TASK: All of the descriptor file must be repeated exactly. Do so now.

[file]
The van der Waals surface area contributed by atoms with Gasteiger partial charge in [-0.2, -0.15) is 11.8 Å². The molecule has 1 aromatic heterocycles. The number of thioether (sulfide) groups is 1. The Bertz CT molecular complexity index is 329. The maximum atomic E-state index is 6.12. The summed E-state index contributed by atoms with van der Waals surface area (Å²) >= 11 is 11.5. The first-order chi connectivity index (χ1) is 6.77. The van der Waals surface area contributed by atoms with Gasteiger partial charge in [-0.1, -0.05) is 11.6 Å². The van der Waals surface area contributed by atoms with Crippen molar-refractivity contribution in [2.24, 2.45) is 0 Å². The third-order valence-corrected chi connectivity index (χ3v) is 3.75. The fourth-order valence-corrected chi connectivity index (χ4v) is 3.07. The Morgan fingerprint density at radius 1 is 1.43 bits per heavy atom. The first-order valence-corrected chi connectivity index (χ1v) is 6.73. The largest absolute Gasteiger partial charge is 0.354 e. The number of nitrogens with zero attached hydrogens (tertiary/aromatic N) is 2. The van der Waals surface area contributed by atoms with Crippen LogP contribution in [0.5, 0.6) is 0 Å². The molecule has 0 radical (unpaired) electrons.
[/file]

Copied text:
The van der Waals surface area contributed by atoms with Gasteiger partial charge in [-0.2, -0.15) is 11.8 Å². The molecule has 1 aromatic heterocycles. The number of thioether (sulfide) groups is 1. The Bertz CT molecular complexity index is 329. The maximum atomic E-state index is 6.12. The summed E-state index contributed by atoms with van der Waals surface area (Å²) >= 11 is 11.5. The first-order chi connectivity index (χ1) is 6.77. The van der Waals surface area contributed by atoms with Gasteiger partial charge in [-0.1, -0.05) is 11.6 Å². The van der Waals surface area contributed by atoms with Crippen molar-refractivity contribution in [2.24, 2.45) is 0 Å². The third-order valence-corrected chi connectivity index (χ3v) is 3.75. The fourth-order valence-corrected chi connectivity index (χ4v) is 3.07. The Morgan fingerprint density at radius 1 is 1.43 bits per heavy atom. The first-order valence-corrected chi connectivity index (χ1v) is 6.73. The largest absolute Gasteiger partial charge is 0.354 e. The number of nitrogens with zero attached hydrogens (tertiary/aromatic N) is 2. The van der Waals surface area contributed by atoms with Crippen LogP contribution in [0.5, 0.6) is 0 Å². The molecule has 0 radical (unpaired) electrons.